VA Dept. of Mines, Minerals, and Energe Logo Virginia Division of Mineral Resources Bulletin 86
Geology of the Shenandoah National Park, Virginia


The Blue Ridge mountains in Shenandoah National Park lie entirely within the Blue Ridge physiographic province, the narrow mountainous area between the low-lying Piedmont province to the east and the Valley and Ridge physiographic province to the west. Geologically, the Blue Ridge is situated on the western flank of an extensive linear arch or upwarp extending from southern Pennsylvania into central Virginia or beyond and encompassing the Blue Ridge province and the western edge of the Piedmont. This complex upwarp, the Blue Ridge anticlinorium (Figures 5A, B), is an area of folding and faulting characterized by great uplift that is demonstrated by the presence of billion-year-old plutonic rocks that formed at great depth and which are now exposed along the axis of the anticlinorium. The flanks of the anticlinorium are delineated by a thick sequence of very resistant, metamorphosed volcanic and clastic sedimentary rocks of late Precambrian and early Cambrian age that form the Blue Ridge and a low parallel mountain range about 20 miles east of the Blue Ridge. This resistant layered rock sequence lies unconformably on the plutonic rocks and is the basal portion of the layered rock sequence that forms the Appalachian Mountains of which the Blue Ridge is only a small portion. Younger rocks, mostly of Paleozoic age, overlie the resistant sequence and are preserved in downfolded areas to the east and west of the anticlinorium. In the Piedmont to the east of the anticlinorium these rocks are a series of complexly folded and metamorphosed volcanic and sedimentary rocks intruded by granites and gabbros. To the west the younger rocks are mainly limestones, dolomites, shales, and sandstones of Cambrian through Devonian age and are only slightly metamorphosed and less complexly folded. Limestone and dolomite form the floor of the Shenandoah Valley and sandstone forms the crest of the Massanutten mountain range west of the park; shale underlies the lower slopes of the Massanuttens.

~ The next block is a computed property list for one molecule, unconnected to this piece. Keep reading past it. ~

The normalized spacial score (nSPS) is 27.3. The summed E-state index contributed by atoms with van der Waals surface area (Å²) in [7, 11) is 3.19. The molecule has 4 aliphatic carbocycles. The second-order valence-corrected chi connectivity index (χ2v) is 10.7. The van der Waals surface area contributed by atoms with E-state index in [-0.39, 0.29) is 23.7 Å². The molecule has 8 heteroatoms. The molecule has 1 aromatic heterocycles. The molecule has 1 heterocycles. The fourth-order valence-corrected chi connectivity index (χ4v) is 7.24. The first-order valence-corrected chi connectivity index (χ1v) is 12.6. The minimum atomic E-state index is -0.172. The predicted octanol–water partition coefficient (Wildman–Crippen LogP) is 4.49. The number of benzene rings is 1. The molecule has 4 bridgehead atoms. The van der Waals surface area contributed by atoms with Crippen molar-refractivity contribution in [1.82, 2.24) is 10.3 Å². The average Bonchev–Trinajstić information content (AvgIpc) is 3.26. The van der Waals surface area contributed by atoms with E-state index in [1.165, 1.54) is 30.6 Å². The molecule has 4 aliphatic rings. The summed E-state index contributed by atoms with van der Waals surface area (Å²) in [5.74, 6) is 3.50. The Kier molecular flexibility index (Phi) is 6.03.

Figure 5A. Shenandoah National Park and adjacent areas from 600 miles above the earth (LANSAT imagery). The park lies in the dark (forested) mountainous area within the outline of Plates 1, 2, and 3. (click on image for a PDF version)

Figure 5B. Generalized geologic map of area shown in figure 5A. The Blue Ridge lies between the Valley and Ridge physiographic province to the west and the Piedmont physiographic province to the east.(click on image for a PDF version)

The trough or canoe-shaped downfold, now preserved as the Massanutten mountain range, is the Massanutten synclinorium (Figures 5A, B) that is the next regionally extensive fold system west of the Blue Ridge anticlinorium. The Blue Ridge anticlinorium and the Massanutten synclinorium are laterally continuous fold systems that share a common flank. Plutonic rocks in the Blue Ridge now occur at higher elevations than the Silurian rocks of the Massanutten mountain range due to vertical up-warping in the Blue Ridge of more than 4 miles (6 km) during Paleozoic time. The intensity of metamorphism and complexity of the folds decreases westward across the Blue Ridge from the Piedmont to the Valley and Ridge province. Faults and shear zones occur in and near the park and appear to be local features, but may be characteristic structures of the Blue Ridge anticlinorium and more extensive than shown on Plates 1-3 and Figures 5A and SB.

Few areas in the Blue Ridge can match Shenandoah National Park for the variety of well-exposed geologic features in the several rock units that are present. Also in few areas are the relationships between the several Precambrian and early Cambrian rock units so well displayed as in much of the park.

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Last Updated: 28-Nov-2007